Us Afghanistan Strategic Partnership Agreement

The agreement, which has not been published, represents an important moment as the United States begins to move from the dominant foreign force in Afghanistan to a more traditional role as a supporting ally. President Karzai said the agreement “will end the season of the last 10 years and open an equal relationship season. By signing this agreement, we will begin a phase between two sovereign and independent countries, which will be based on mutual respect, reciprocal commitments and mutual friendship. [44] At a substantive briefing on the strategic partnership agreement reached by senior administrative officials aboard Air Force One en route to Afghanistan, an unmentioned U.S. official said, “This agreement will make the Taliban, Al Qaeda and other international terrorist groups understand that they cannot wait. The agreement is not only a signal of long-term commitment from the United States, but also a document that enshrines the commitments between the two countries for a common purpose. Our commitment to support Afghanistan`s social and economic development, security, institutions and regional cooperation will be accompanied by Afghanistan`s commitments to accountability, transparency, oversight and protection of the human rights of all Afghan men and women. [3] Another U.S. official told the New York Times that the agreement was necessary to give the United States the ability to conduct counterterrorism operations to prevent Al Qaeda`s resettlement in Afghanistan and “ensure a regional balance that serves our national security interests.” And that`s why we`re getting into it. [33] The Taliban reacted within minutes to the draft agreement and issued a detailed statement condemning it as a gift to the Americans.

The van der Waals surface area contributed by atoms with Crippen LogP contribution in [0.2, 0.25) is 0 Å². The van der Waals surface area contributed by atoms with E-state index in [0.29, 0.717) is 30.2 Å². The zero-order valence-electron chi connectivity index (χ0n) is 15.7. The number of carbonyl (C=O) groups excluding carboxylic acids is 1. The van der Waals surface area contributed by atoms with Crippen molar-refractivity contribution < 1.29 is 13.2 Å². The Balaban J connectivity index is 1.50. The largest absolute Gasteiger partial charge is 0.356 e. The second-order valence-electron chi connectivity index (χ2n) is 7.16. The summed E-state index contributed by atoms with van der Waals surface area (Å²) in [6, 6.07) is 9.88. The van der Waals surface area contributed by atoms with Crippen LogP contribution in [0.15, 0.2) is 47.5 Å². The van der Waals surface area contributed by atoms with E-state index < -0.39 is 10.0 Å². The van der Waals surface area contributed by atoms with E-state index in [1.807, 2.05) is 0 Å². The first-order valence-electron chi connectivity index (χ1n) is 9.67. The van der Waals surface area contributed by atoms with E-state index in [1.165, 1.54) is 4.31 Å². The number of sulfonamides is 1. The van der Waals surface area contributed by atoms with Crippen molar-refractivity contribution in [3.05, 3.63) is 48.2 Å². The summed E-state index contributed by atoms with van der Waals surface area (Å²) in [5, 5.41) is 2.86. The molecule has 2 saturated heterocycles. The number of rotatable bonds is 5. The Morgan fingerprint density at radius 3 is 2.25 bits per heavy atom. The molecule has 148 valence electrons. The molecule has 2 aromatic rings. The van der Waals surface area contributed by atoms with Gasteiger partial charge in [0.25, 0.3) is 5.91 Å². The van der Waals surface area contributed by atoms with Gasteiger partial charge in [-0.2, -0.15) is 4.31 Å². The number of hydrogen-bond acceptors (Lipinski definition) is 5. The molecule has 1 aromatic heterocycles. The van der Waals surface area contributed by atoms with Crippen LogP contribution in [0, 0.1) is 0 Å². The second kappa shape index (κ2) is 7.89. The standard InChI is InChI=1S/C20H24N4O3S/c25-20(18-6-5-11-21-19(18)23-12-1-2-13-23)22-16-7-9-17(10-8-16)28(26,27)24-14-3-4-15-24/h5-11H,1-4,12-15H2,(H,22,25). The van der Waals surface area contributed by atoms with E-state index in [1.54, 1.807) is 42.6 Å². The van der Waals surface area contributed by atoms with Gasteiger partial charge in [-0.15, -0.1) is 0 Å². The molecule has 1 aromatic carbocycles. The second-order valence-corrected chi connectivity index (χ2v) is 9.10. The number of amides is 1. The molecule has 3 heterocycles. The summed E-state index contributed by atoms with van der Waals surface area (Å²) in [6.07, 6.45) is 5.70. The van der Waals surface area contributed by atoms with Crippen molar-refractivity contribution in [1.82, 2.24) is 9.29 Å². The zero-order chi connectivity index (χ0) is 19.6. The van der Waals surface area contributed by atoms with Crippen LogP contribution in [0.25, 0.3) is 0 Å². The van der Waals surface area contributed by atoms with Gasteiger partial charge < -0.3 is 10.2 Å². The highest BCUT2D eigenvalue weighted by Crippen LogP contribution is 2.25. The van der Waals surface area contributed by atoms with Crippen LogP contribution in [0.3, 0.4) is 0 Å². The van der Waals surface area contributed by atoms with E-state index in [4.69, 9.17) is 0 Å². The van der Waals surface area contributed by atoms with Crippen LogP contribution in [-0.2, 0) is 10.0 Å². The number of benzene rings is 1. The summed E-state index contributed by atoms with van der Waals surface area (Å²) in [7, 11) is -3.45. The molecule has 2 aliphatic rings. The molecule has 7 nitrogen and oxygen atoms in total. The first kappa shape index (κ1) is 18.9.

Second, on April 8, 2012, the United States agreed to cede control of special operations to Afghan forces. [14] Part of the agreement is to give Afghan military units greater control over controversial night operations, unpopular with indigenous peoples, and to place raids among Afghan judicial authorities, while U.S. troops play a supporting role. [9] [10] [11] [14] [15] [16] The document was signed on 8 April 2012 by Afghan General Abdul Rahim Wardak and US General John Allen. “Today, we took another step towards a strategic partnership between the United States and Afghanistan. Above all, today we have taken a step closer to our common goal and vision of a safe and sovereign Afghanistan,” Allen said at the signing of the agreement. [9] For the partnership to work, the Afghan government must undertake political reforms, especially in the fight against corruption, said Brian Katulis, a national security expert at the Center for American Progress. “Over the past decade, American taxpayers have seen tens of millions of dollars wasted by a corrupt and ineffective Afghan government,” Katulis said. “Each transition plan must demand more responsibility from our Afghan partners.” The duration of the agreement is 10 years and requires both sides to replace the current agreement on the status of the armed forces with a bilateral security agreement to be negotiated within one year.

The areas covered by the agreement are military and security issues, as well as assistance in building the Afghan economy and its democracy.